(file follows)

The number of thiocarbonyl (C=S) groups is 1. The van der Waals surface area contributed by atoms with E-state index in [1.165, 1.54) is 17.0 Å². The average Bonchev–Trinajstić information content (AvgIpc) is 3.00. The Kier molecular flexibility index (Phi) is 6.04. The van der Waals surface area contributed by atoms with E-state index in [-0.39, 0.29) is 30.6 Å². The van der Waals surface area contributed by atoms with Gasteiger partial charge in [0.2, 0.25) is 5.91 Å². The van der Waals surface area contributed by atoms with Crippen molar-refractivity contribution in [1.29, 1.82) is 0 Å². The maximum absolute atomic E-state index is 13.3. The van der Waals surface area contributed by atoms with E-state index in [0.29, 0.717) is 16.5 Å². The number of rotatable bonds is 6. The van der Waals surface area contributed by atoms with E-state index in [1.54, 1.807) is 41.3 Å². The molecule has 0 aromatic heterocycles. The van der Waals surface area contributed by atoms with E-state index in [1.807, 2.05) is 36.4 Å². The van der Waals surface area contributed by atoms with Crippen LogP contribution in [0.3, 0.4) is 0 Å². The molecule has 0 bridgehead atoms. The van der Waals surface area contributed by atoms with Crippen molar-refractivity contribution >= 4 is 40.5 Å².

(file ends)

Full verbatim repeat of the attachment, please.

The number of thiocarbonyl (C=S) groups is 1. The van der Waals surface area contributed by atoms with E-state index in [1.165, 1.54) is 17.0 Å². The average Bonchev–Trinajstić information content (AvgIpc) is 3.00. The Kier molecular flexibility index (Phi) is 6.04. The van der Waals surface area contributed by atoms with E-state index in [-0.39, 0.29) is 30.6 Å². The van der Waals surface area contributed by atoms with Gasteiger partial charge in [0.2, 0.25) is 5.91 Å². The van der Waals surface area contributed by atoms with Crippen molar-refractivity contribution in [1.29, 1.82) is 0 Å². The maximum absolute atomic E-state index is 13.3. The van der Waals surface area contributed by atoms with E-state index in [0.29, 0.717) is 16.5 Å². The number of rotatable bonds is 6. The van der Waals surface area contributed by atoms with E-state index in [1.54, 1.807) is 41.3 Å². The molecule has 0 aromatic heterocycles. The van der Waals surface area contributed by atoms with E-state index in [1.807, 2.05) is 36.4 Å². The van der Waals surface area contributed by atoms with Crippen LogP contribution in [0.3, 0.4) is 0 Å². The molecule has 0 bridgehead atoms. The van der Waals surface area contributed by atoms with Crippen molar-refractivity contribution >= 4 is 40.5 Å².